Russian Central Bank Governor Elvira Nabiullina warned Thursday that Russia is at risk of reverting to a planned economic system as it grapples with restructuring challenges driven by soaring war expenses and unprecedented Western sanctions.
“The temptation to manage economic restructuring can lead to [a situation] where we suppress private initiative [by businesses], not to mention the risk of restoring a planned economy,” Nabiullina said during a session at the annual St. Petersburg International Economic Forum.
“It seems that this is impossible since we have a market economy,” she said. “But in fact, all that’s needed is for the state to take upon itself the responsibility of deciding which industries and projects require development, and where to direct financial resources.”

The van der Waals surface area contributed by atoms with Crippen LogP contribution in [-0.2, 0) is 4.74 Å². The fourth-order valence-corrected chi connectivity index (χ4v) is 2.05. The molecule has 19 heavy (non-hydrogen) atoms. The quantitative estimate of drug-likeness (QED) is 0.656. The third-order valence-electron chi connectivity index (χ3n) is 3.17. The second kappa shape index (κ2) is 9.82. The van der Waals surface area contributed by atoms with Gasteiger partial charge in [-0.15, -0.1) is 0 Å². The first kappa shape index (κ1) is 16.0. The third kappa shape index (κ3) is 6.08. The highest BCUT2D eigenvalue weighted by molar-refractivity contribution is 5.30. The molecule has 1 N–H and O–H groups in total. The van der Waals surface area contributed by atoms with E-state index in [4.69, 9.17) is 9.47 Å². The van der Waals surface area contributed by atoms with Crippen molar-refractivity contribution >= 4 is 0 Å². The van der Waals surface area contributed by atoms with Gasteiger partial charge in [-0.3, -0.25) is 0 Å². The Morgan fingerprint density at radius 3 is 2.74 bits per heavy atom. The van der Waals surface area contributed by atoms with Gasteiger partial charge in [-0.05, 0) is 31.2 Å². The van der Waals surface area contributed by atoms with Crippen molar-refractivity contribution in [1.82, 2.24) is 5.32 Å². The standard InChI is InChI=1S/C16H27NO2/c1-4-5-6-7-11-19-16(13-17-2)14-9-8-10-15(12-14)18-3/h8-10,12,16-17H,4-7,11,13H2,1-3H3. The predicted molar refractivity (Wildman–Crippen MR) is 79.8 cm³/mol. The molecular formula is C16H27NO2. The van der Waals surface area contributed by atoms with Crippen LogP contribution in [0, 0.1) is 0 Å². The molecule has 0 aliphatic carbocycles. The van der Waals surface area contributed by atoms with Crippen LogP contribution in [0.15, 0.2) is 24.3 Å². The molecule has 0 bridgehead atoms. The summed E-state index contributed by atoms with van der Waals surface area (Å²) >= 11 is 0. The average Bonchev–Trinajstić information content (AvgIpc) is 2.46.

Nabiullina emphasized the importance of the private sector as the main driving force behind the ongoing transformations in Russia's sanctions-battered economy.
Additionally, she stressed the role of the state in creating favorable conditions for growth and investment in domestic industries.
“I think everyone understands what we’re going through right now. That includes the redistribution of labor, investment, and so on. The economy’s restructuring is happening faster than we expected,” she added.
At a Central Bank meeting in early June, Nabiullina said the Russian economy was gradually adapting to sanctions pressures and predicted a full recovery to pre-war levels by 2024.
Nabiullina, a liberal technocrat, was reportedly blindsided by the invasion of Ukraine in February 2022 and prevented from resigning. Experts credit her with saving the Russian economy from the fallout of the war.